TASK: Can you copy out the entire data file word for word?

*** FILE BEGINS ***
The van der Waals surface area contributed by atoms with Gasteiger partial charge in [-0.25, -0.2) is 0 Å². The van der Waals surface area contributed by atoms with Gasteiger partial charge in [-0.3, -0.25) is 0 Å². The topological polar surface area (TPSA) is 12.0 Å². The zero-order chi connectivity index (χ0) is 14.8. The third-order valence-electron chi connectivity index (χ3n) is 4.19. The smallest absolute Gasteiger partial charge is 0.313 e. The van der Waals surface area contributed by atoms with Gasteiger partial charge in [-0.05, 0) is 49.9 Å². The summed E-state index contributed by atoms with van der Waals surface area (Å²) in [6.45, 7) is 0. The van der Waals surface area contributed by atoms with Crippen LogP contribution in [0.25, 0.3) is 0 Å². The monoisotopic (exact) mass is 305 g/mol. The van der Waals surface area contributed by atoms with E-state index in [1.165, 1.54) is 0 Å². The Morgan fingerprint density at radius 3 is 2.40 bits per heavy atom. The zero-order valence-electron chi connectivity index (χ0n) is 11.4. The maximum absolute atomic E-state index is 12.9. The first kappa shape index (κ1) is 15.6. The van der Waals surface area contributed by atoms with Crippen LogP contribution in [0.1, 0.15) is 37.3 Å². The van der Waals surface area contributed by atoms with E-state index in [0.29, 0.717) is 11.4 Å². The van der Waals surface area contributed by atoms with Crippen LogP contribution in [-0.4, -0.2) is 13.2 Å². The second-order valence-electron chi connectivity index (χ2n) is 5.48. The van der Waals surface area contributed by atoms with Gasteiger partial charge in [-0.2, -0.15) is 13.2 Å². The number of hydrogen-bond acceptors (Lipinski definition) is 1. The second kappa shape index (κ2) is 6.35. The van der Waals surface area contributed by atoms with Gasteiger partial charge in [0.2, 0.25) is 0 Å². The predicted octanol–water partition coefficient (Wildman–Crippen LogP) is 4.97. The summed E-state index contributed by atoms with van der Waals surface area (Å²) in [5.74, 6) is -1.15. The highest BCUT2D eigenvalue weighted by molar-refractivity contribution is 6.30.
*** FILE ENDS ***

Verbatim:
The van der Waals surface area contributed by atoms with Gasteiger partial charge in [-0.25, -0.2) is 0 Å². The van der Waals surface area contributed by atoms with Gasteiger partial charge in [-0.3, -0.25) is 0 Å². The topological polar surface area (TPSA) is 12.0 Å². The zero-order chi connectivity index (χ0) is 14.8. The third-order valence-electron chi connectivity index (χ3n) is 4.19. The smallest absolute Gasteiger partial charge is 0.313 e. The van der Waals surface area contributed by atoms with Gasteiger partial charge in [-0.05, 0) is 49.9 Å². The summed E-state index contributed by atoms with van der Waals surface area (Å²) in [6.45, 7) is 0. The van der Waals surface area contributed by atoms with Crippen LogP contribution in [0.25, 0.3) is 0 Å². The monoisotopic (exact) mass is 305 g/mol. The van der Waals surface area contributed by atoms with E-state index in [1.165, 1.54) is 0 Å². The Morgan fingerprint density at radius 3 is 2.40 bits per heavy atom. The zero-order valence-electron chi connectivity index (χ0n) is 11.4. The maximum absolute atomic E-state index is 12.9. The first kappa shape index (κ1) is 15.6. The van der Waals surface area contributed by atoms with Crippen LogP contribution in [0.1, 0.15) is 37.3 Å². The van der Waals surface area contributed by atoms with E-state index in [0.29, 0.717) is 11.4 Å². The van der Waals surface area contributed by atoms with Crippen LogP contribution in [-0.4, -0.2) is 13.2 Å². The second-order valence-electron chi connectivity index (χ2n) is 5.48. The van der Waals surface area contributed by atoms with Gasteiger partial charge in [-0.2, -0.15) is 13.2 Å². The number of hydrogen-bond acceptors (Lipinski definition) is 1. The second kappa shape index (κ2) is 6.35. The van der Waals surface area contributed by atoms with Gasteiger partial charge in [0.2, 0.25) is 0 Å². The predicted octanol–water partition coefficient (Wildman–Crippen LogP) is 4.97. The summed E-state index contributed by atoms with van der Waals surface area (Å²) in [5.74, 6) is -1.15. The highest BCUT2D eigenvalue weighted by molar-refractivity contribution is 6.30.